A View from Jennie Wade’s House

I have been through a plethora of historic tours. I love them! It seems that there is something to be learned and appreciated at everyone. However, when in Gettysburg, PA in May of 2017, I toured the Jennie Wade House… it was by far one of the best tours I have ever been on!

You may be asking, “Just who is Jennie Wade?”

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Jennie Wade

Well, I’m glad you asked! Jennie Wade was a 20 year old civilian living in the city of Gettysburg, PA in the summer of 1863.

When war broke out in 1861, her brother and her longtime boyfriend/fiance, Jack Skelly, left to go fight for the Union Army. Her older sister had already married and her father was in an asylum. So, in July 1863, it was just Jennie, her mother, her two brothers and a young boarder, 6 year old Isaac, that she and her mother took care that were living in the family home on Breckenridge Street. Jennie & her mother made their living as seamstresses.

When the war came to Gettysburg, Jennie & her family left their home on Breckenridge Street to go her sister, Georgia McClellen’s, home on Baltimore Street. Georgia’s husband was also away fighting with the Union Army and Georgia had just delivered her first child five days prior. So, wanting to help Georgia and believing they would be safer at Baltimore Street, they made the move to Georgia’s house.

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Street View of “The Jennie Wade House”

On the afternoon of July 1st, 1861, the Union troops retreated into the hills directly south of the town. This meant that Jennie & her family at Baltimore Street were now directly in the line of fire between Union and Confederate troops.

Jennie, remaining calm, reportedly made multiple trips out of the house to take food and water to Union soldiers. Bullets continued flying all day long and into the next day, shattering the facade and piercing windows of the duplex they were in.  At one point, an artillery shell crashed through the roof, knocked a hole in the wall and came to rest in the eaves where it would remain for 15 years.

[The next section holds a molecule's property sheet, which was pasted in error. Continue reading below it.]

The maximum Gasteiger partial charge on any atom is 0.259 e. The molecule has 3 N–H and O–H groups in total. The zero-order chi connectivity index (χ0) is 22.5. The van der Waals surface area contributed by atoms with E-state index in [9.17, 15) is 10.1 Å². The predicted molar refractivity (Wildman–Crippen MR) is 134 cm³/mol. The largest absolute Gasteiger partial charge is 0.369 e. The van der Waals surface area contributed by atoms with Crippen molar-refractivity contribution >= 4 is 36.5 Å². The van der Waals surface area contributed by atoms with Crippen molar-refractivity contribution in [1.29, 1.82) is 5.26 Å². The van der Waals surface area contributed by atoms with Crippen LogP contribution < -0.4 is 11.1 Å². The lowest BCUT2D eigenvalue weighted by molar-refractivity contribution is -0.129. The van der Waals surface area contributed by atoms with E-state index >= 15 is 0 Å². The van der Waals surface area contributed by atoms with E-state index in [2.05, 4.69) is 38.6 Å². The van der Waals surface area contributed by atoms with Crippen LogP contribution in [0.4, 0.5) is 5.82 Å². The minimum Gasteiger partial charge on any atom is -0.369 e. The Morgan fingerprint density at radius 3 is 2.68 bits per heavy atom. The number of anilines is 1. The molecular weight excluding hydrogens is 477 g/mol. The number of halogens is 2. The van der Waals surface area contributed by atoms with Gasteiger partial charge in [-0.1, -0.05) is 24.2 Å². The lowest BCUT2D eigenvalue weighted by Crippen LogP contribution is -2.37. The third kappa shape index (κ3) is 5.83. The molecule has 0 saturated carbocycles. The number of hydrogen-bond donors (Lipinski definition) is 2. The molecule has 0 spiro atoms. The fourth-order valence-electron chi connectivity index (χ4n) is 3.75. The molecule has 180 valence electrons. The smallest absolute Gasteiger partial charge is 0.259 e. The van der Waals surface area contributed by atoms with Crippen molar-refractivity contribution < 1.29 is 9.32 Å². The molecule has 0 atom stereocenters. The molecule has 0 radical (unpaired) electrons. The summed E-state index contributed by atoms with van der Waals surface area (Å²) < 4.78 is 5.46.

Throughout the day of July 2nd, Jennie continued her missions of mercy for the Union soldiers. She also helped to take care of her sister and nephew and found the time to start yeast for more bread.

The next morning, the fateful morning of July 3rd, Jennie went out with her younger brother early in the morning to gather firewood for the day. Jennie ate breakfast and read from the Bible. Suddenly, a bullet then flew through a window and lodged in the bedpost next to where Georgia was lying with her son. The family was in grave danger, it would seem.

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Jennie was working using this exact bread kneading box when a bullet, presumably from a Confederate Sharpshooter, struck her killing her instantly. The wood floor still shows faint traces of her blood.

Jennie would not be deterred however. At 8:30 am, she was finishing kneading dough for more biscuits for the Union soldiers when another bullet penetrated two wooden doors, went through Jennie’s back and into her heart killing her instantly!

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Standing outside “The Jennie Wade House”. Behind me is the front door. This is the first door that the bullet pierced on it’s path to Jennie’s heart.
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The bullet hole in the interior door, which was the second door penetrated by the bullet that killed Jennie

Georgia’s scream brought Union soldiers rushing into the home. They cautiously escorted the rest of the family through the hole created by the un-exploded artillery shell into the safety of the home’s cellar. The Union soldier carefully wrapped Jennie’s body in a blanket and took her to the safety of the cellar as well.

For approximately 29 hours, Jennie’s family and the McClain Family, who lived in the other half of the duplex home, stayed in the cellar with Jennie’s body away from the bullets of the Confederates and the Yankees.

Late in the afternoon of July 4th, the Union soldiers carried Jennie’s body out of the cellar and placed in a wooden coffin once meant for a Confederate officer. After a small funeral of Jennie’s family and 6-8 Union soldiers, Jennie was buried in the back yard of her sisters home. It would be the first of three resting places for Jennie. Her body was moved in January 1864 to the cemetery of a German Reformed Lutheran Church and then finally, she was reburied in Evergreen Cemetery where she remains to this day.

Jennie Wade holds the distinction of being the only civilian causality of the Battle of Gettysburg. And, truly, with all they fighting that went on within the town limits of Gettysburg that is amazing. But, more than that Jennie became to many, a hero. Because she refused to back down even in the face of enemy fire!